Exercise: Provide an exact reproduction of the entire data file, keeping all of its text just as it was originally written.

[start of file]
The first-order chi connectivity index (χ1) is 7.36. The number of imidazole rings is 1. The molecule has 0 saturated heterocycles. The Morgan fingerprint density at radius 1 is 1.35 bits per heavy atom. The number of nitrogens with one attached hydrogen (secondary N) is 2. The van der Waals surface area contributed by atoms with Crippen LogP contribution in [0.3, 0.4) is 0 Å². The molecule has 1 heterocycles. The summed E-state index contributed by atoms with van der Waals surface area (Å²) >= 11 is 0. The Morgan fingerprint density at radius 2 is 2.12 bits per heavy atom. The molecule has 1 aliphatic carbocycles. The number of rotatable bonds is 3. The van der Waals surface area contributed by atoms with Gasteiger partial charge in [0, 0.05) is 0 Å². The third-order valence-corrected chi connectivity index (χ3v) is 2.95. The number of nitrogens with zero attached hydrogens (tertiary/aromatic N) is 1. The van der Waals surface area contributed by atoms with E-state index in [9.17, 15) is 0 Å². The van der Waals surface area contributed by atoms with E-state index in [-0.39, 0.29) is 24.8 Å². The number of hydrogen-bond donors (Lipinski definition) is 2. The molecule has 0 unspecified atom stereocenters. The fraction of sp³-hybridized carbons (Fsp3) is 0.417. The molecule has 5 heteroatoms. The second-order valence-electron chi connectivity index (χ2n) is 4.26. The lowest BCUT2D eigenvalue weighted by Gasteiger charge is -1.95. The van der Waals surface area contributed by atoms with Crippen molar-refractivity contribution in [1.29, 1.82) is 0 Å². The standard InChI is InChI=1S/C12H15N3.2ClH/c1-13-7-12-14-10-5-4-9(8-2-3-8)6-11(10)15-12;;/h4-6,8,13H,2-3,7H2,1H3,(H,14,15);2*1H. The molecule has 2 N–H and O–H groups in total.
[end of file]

The first-order chi connectivity index (χ1) is 7.36. The number of imidazole rings is 1. The molecule has 0 saturated heterocycles. The Morgan fingerprint density at radius 1 is 1.35 bits per heavy atom. The number of nitrogens with one attached hydrogen (secondary N) is 2. The van der Waals surface area contributed by atoms with Crippen LogP contribution in [0.3, 0.4) is 0 Å². The molecule has 1 heterocycles. The summed E-state index contributed by atoms with van der Waals surface area (Å²) >= 11 is 0. The Morgan fingerprint density at radius 2 is 2.12 bits per heavy atom. The molecule has 1 aliphatic carbocycles. The number of rotatable bonds is 3. The van der Waals surface area contributed by atoms with Gasteiger partial charge in [0, 0.05) is 0 Å². The third-order valence-corrected chi connectivity index (χ3v) is 2.95. The number of nitrogens with zero attached hydrogens (tertiary/aromatic N) is 1. The van der Waals surface area contributed by atoms with E-state index in [9.17, 15) is 0 Å². The van der Waals surface area contributed by atoms with E-state index in [-0.39, 0.29) is 24.8 Å². The number of hydrogen-bond donors (Lipinski definition) is 2. The molecule has 0 unspecified atom stereocenters. The fraction of sp³-hybridized carbons (Fsp3) is 0.417. The molecule has 5 heteroatoms. The second-order valence-electron chi connectivity index (χ2n) is 4.26. The lowest BCUT2D eigenvalue weighted by Gasteiger charge is -1.95. The van der Waals surface area contributed by atoms with Crippen molar-refractivity contribution in [1.29, 1.82) is 0 Å². The standard InChI is InChI=1S/C12H15N3.2ClH/c1-13-7-12-14-10-5-4-9(8-2-3-8)6-11(10)15-12;;/h4-6,8,13H,2-3,7H2,1H3,(H,14,15);2*1H. The molecule has 2 N–H and O–H groups in total.